I knew this Clavell anniversary was coming up a few weeks ago. Honestly, over the last thirty-plus years, I had only seen the Shōgun miniseries and the movie adaptation of Tai-Pan. I’d liked what I’d seen, however. When I asked my old buddy from The Cimmerian blog, Jim Cornelius, regarding his favorite Clavell novel, he had this to say, “Shōgun blew my mind [as a teenager].” Jim is a man I trust and he is not given to hyperbole. So, I checked out Shōgun for myself.
As has been noted countless times before, Clavell is a natural storyteller, even if the story/incident he’s writing of isn’t totally worth reading about. In Shōgun, Clavell keeps you turning pages even though the main incident in question is a Japanese tea ceremony. For those who are not history/culture nerds such as myself, the mileage may vary.
The same cautions apply to those who hate “doorstopper” books. Shōgun is big. Over a thousand pages. That brings us—in this rambling essay—to the topic of such huge books. I’m fine with lengthy tomes when it’s justified. Robbing the temple of some obscure dark god should take less than one hundred pages. Describing the violent transition of Japan from one government to another justifies a much bigger canvas.
So, what’s my verdict? Clavell knew the Japanese. Maybe at their worst, but it can’t be argued that there was any “filter” between him and the guards at Changi. There are numerous beheadings and boilings-alive in this novel. And ninjas! That said, Clavell was surprisingly complimentary about various aspects of Japanese culture in Shōgun. John Blackthorne, the Englishman captured by the Japanese, eventually comes to prefer Japanese culture to his own. Any Westerner wanting a crash course in Japanese culture should read Shōgun, just as any Westerner wanting to know about Elizabethan culture should read Shakespeare.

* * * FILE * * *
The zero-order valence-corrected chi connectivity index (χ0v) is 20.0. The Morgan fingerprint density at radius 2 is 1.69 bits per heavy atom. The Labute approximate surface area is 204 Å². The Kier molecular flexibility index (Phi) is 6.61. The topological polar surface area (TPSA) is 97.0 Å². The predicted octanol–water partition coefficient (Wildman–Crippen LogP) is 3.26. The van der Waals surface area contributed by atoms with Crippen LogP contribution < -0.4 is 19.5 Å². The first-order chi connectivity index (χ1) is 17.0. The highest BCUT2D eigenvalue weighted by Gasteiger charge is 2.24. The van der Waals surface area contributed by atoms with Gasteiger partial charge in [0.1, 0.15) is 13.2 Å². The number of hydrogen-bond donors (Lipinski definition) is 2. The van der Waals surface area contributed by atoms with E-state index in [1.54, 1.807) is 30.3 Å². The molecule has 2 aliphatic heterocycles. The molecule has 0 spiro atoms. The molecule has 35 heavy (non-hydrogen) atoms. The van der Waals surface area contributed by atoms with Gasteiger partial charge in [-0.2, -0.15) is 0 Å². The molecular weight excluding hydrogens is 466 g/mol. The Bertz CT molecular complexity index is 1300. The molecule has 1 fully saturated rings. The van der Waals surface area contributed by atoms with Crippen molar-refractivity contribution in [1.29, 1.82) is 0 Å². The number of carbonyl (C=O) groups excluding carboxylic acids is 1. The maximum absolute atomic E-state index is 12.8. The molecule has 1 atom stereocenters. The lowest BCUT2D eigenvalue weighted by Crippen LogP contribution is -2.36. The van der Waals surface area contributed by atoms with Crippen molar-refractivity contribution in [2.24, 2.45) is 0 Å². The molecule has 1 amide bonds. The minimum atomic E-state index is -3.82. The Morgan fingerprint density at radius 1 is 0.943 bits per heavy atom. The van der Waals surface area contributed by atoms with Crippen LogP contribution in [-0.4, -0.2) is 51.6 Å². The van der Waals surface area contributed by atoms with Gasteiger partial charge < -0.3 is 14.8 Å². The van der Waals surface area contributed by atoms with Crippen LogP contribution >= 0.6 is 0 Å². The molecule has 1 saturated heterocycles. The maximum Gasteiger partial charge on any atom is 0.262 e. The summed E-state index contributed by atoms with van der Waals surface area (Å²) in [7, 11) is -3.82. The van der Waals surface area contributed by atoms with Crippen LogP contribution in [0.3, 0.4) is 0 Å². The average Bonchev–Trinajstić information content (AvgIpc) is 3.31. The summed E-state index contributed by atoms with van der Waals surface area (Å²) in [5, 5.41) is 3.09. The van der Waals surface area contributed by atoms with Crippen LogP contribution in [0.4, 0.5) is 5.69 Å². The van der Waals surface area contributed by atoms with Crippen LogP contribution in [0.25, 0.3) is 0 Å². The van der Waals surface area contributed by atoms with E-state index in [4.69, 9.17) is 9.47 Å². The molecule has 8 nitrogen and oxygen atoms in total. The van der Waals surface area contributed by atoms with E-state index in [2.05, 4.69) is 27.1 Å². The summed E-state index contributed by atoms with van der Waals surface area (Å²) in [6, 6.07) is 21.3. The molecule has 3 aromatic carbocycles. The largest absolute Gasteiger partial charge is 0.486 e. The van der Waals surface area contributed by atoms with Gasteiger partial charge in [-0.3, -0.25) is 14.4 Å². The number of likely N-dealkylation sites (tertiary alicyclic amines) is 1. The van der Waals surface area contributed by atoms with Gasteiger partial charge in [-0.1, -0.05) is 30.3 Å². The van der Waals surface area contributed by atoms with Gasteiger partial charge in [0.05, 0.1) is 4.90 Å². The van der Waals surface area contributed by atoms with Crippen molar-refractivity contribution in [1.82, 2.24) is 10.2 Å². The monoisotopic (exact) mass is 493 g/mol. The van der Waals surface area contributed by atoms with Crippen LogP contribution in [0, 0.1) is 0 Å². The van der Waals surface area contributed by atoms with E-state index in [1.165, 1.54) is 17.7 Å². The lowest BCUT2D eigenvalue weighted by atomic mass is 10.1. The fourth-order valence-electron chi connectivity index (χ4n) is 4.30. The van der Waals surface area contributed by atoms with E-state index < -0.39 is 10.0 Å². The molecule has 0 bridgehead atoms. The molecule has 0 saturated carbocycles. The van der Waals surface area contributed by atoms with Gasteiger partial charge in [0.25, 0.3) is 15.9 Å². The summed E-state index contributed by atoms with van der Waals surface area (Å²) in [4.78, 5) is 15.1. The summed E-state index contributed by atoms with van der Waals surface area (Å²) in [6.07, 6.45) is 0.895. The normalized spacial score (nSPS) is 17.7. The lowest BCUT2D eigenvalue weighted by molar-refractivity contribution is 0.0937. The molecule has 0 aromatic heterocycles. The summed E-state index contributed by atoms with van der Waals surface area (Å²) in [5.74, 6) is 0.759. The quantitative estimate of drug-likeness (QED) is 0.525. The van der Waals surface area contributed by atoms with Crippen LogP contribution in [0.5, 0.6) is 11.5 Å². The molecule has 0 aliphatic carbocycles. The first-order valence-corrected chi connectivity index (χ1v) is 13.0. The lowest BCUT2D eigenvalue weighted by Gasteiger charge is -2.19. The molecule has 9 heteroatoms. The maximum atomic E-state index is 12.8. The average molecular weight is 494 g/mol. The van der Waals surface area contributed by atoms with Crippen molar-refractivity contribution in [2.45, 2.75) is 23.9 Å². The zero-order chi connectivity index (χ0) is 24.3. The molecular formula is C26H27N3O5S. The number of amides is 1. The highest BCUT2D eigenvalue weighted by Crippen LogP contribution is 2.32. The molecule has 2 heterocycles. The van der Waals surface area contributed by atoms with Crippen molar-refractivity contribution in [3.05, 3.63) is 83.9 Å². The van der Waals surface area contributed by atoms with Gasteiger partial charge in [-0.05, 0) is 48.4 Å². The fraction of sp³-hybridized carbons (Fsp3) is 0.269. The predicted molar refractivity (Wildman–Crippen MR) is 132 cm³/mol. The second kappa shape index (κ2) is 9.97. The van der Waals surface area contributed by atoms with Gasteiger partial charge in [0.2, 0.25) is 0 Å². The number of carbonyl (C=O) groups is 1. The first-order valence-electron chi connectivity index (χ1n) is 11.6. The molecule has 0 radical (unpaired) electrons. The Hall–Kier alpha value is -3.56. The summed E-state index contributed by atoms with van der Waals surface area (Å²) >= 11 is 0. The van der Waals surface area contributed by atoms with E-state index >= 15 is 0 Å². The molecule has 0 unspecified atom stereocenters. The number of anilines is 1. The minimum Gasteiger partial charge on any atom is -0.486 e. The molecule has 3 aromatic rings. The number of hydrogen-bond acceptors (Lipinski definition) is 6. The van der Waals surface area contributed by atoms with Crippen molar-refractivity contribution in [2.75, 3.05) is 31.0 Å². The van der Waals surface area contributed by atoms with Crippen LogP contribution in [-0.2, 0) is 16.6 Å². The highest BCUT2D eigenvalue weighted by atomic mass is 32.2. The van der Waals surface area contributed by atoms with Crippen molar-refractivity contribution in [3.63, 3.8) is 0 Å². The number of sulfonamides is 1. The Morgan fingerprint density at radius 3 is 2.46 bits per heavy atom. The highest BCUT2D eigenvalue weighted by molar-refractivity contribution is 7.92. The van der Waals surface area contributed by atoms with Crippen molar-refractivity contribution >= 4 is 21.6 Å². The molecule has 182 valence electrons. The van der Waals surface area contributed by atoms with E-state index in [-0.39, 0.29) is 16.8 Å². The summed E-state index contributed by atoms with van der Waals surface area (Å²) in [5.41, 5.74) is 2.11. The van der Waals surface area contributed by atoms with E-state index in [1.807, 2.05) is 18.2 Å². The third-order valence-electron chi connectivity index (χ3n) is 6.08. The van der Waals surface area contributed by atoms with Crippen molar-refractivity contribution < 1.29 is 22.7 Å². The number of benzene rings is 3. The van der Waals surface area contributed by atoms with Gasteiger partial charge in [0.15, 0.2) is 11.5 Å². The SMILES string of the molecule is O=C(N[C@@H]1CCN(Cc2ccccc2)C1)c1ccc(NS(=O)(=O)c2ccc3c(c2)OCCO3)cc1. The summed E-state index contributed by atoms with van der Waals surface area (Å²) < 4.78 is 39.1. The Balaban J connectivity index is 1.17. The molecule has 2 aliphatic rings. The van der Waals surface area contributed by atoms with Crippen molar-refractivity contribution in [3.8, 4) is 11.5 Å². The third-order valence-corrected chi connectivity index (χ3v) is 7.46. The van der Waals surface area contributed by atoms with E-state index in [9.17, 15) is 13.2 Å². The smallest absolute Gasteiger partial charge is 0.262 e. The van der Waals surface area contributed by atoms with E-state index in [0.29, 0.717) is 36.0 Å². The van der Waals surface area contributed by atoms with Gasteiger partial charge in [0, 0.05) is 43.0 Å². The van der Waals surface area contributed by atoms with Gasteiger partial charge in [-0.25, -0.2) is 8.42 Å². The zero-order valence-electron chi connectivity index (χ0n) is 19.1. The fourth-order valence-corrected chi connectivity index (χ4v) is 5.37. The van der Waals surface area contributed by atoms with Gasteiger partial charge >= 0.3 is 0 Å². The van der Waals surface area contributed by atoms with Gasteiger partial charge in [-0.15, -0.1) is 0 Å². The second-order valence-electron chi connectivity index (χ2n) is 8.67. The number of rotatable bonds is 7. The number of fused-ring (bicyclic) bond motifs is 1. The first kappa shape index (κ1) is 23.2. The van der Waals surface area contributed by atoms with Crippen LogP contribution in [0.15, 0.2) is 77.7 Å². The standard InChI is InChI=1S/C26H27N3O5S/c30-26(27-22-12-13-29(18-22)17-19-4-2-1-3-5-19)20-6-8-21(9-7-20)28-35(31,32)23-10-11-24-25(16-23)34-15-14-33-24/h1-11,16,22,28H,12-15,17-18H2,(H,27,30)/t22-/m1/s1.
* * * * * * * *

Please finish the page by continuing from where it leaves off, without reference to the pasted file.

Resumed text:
The bottom line is that history nerds like myself—and Jim Cornelius—find this type of thing inherently readable when told in the right way. Clavell knew how to tell a story, but not everyone is a history nerd. Shōgun sold millions of copies long after the miniseries and initial hype were one with the dust of forgotten ages. The reason for that is because Clavell knew how to tell a tale of passion and exoticism, blood and adventure.
It is undeniable that Shōgun was a major factor in the rise of various Japanophilic subcultures and pop culture themes in the US, starting the ‘80s and continuing on to this day. Chris Claremont didn’t come up with Wolverine’s Japanese girlfriend and backstory out of nowhere. The same goes for Frank Miller’s Ronin. The effects of Shōgun have been long-lasting and, seemingly, permanent.
However, there was another takeaway I got from Shōgun. I think it can best be summed up in this somewhat tailored and cherry-picked synopsis:
A tall, dark-haired swordsman of English descent finds himself in a totally alien world, captured and enslaved by a cruel political leader. He falls in love with a noblewoman from this alien world, but his alien origin presents a seemingly insurmountable obstacle. His unique abilities—a legacy of his alien origin—help him to become a confidant and advisor to the most powerful political leader in his new-found alien environment. The protagonist goes on to help him achieve victory over their mutual foes. The protagonist then decides to stay in his adopted world and forsake his homeland because the new culture suits him better.
My question: Does that synopsis describe A Princess of Mars (1912) or Shōgun (1975)? Or both?
That is the topic of another post.
*That katana was stolen during my freshman year of college. Thanks, thieving scum!
** My own family has a tradition of a Civil War saber—swung in anger at Wilson’s Creek—being passed down. Unfortunately, the last known location was on the West Coast in the early 1900s.